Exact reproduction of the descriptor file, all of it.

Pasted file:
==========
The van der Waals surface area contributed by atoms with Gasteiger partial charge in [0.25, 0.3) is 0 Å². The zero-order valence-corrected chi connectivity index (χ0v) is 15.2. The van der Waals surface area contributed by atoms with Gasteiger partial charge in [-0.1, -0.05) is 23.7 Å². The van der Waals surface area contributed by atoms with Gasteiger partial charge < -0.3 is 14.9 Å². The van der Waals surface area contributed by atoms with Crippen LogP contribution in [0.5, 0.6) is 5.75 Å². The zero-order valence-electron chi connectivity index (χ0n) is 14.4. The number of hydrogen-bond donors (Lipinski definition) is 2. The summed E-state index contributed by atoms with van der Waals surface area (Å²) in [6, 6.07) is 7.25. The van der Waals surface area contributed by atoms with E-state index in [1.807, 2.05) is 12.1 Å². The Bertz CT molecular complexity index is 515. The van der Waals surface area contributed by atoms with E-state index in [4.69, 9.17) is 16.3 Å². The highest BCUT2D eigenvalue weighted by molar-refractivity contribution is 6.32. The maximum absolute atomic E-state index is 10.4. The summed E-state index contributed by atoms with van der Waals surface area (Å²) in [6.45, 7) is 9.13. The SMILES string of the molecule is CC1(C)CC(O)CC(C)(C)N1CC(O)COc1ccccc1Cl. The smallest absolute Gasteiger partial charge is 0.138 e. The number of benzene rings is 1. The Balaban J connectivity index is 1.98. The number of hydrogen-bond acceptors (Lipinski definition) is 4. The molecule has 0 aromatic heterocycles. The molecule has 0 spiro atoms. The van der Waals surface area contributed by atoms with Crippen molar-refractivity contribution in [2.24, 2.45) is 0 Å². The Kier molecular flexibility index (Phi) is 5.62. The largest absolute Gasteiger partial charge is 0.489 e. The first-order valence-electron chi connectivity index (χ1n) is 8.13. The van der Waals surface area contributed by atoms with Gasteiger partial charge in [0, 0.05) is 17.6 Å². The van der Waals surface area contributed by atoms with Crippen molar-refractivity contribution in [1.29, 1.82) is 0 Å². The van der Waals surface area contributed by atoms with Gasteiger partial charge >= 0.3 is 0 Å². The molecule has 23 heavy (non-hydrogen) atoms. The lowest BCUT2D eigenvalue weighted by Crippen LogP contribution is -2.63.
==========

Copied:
The van der Waals surface area contributed by atoms with Gasteiger partial charge in [0.25, 0.3) is 0 Å². The zero-order valence-corrected chi connectivity index (χ0v) is 15.2. The van der Waals surface area contributed by atoms with Gasteiger partial charge in [-0.1, -0.05) is 23.7 Å². The van der Waals surface area contributed by atoms with Gasteiger partial charge < -0.3 is 14.9 Å². The van der Waals surface area contributed by atoms with Crippen LogP contribution in [0.5, 0.6) is 5.75 Å². The zero-order valence-electron chi connectivity index (χ0n) is 14.4. The number of hydrogen-bond donors (Lipinski definition) is 2. The summed E-state index contributed by atoms with van der Waals surface area (Å²) in [6, 6.07) is 7.25. The van der Waals surface area contributed by atoms with E-state index in [1.807, 2.05) is 12.1 Å². The Bertz CT molecular complexity index is 515. The van der Waals surface area contributed by atoms with E-state index in [4.69, 9.17) is 16.3 Å². The highest BCUT2D eigenvalue weighted by molar-refractivity contribution is 6.32. The maximum absolute atomic E-state index is 10.4. The summed E-state index contributed by atoms with van der Waals surface area (Å²) in [6.45, 7) is 9.13. The SMILES string of the molecule is CC1(C)CC(O)CC(C)(C)N1CC(O)COc1ccccc1Cl. The smallest absolute Gasteiger partial charge is 0.138 e. The number of benzene rings is 1. The Balaban J connectivity index is 1.98. The number of hydrogen-bond acceptors (Lipinski definition) is 4. The molecule has 0 aromatic heterocycles. The molecule has 0 spiro atoms. The van der Waals surface area contributed by atoms with Crippen molar-refractivity contribution in [2.24, 2.45) is 0 Å². The Kier molecular flexibility index (Phi) is 5.62. The largest absolute Gasteiger partial charge is 0.489 e. The first-order valence-electron chi connectivity index (χ1n) is 8.13. The van der Waals surface area contributed by atoms with Gasteiger partial charge in [0, 0.05) is 17.6 Å². The van der Waals surface area contributed by atoms with Crippen molar-refractivity contribution in [1.29, 1.82) is 0 Å². The van der Waals surface area contributed by atoms with Gasteiger partial charge >= 0.3 is 0 Å². The molecule has 23 heavy (non-hydrogen) atoms. The lowest BCUT2D eigenvalue weighted by Crippen LogP contribution is -2.63.